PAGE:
It’s not unusual to hear someone rapping about clothes — and how expensive theirs are — on the radio these days. Consider Jay Z and Kanye West’s collaboration “Otis,” where Jay Z belts, “Photo-shoot fresh, looking like wealth / I'm 'bout to call the paparazzi on myself.”
And if you don’t hear about their diamond studded jewelry and designer clothes, some rappers aren’t shy about showing them off in music videos.
But Seattle-based hip hop group Macklemore and Ryan Lewis, who recently hit number one on the iTunes album charts and stopped by D.C.’s 9:30 club on Nov. 13, chose a different approach to the whole clothing concept and, for the most part, hip hop in general.
PORTLAND, Ore. — Hip-hop's all the rage at universities and seminaries these days.
Scholars parse its angry and often violent language. They sift out refrains of religious redemption or clever critiques of modern culture. In some traditionally African-American divinity schools, the rise and fall of response and call, old-school black preaching, is giving way to intricately rhyming rap.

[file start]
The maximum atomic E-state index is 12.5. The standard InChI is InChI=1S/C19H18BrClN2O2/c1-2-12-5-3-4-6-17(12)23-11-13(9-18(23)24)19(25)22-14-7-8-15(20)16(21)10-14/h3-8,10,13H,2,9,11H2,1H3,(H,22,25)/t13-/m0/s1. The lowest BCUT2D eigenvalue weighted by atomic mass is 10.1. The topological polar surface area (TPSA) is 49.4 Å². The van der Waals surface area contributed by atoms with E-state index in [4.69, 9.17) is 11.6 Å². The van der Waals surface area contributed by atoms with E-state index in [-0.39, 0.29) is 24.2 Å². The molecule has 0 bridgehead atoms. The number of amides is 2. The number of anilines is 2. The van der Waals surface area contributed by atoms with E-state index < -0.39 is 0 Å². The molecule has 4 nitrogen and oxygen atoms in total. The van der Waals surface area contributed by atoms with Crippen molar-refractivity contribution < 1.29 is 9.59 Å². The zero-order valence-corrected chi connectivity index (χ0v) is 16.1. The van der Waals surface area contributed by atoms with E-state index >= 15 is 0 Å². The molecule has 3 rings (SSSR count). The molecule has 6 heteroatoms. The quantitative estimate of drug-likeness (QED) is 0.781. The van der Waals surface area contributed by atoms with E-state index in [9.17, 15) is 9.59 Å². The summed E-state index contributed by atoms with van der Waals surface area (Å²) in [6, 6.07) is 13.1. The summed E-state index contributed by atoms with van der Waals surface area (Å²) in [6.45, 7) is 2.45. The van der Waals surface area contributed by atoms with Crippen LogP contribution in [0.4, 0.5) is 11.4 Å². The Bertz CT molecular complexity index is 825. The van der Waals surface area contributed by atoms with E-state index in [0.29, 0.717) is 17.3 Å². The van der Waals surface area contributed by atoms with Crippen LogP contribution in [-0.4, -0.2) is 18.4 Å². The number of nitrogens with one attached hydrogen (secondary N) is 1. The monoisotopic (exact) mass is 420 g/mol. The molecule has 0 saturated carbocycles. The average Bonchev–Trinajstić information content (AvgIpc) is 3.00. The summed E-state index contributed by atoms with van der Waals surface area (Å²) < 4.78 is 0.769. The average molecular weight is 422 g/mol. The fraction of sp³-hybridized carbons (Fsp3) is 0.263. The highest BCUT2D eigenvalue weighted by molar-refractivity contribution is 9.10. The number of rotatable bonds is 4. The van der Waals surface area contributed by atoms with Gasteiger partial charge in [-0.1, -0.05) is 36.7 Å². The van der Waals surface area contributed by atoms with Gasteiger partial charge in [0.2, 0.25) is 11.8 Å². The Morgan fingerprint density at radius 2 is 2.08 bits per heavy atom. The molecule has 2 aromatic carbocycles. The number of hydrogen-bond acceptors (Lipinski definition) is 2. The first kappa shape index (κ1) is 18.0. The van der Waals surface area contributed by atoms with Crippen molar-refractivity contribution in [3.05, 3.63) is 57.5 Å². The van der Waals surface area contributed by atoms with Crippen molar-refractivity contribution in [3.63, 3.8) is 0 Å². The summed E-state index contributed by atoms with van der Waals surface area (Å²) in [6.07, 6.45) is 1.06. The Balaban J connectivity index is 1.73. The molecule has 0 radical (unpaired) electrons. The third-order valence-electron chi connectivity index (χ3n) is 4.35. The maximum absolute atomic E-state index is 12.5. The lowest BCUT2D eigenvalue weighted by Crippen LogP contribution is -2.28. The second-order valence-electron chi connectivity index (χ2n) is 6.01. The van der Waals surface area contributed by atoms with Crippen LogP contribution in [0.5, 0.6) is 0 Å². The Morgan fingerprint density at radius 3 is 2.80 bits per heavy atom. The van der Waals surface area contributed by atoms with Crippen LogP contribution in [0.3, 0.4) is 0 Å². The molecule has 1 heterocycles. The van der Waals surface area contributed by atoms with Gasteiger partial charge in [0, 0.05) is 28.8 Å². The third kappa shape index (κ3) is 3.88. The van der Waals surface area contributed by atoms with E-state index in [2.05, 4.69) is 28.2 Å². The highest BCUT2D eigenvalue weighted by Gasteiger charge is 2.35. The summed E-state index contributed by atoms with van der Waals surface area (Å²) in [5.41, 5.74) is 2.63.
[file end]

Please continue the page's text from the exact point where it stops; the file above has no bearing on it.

Dozens of pop culture books have been written about using hip-hop to evangelize young people, to relate to their lives and bring them into the organized church. But Monica R. Miller, a visiting professor of religion and popular culture at Lewis & Clark College, warns that looking for religion in hip-hop is a risky proposition.
"Seeing isn't believing," she says. Listeners who point to religious words in lyrics and assume their meaning, or those who spend hours trying to discern some artist's systematic theology, may be wasting their time and effort.
Her new book, Religion and Hip Hop, argues that shared vocabulary doesn't equal shared meaning, and religious language sometimes sells rather than saves. In an interview, Miller talks about religion, hip-hop, and whether and how they overlap.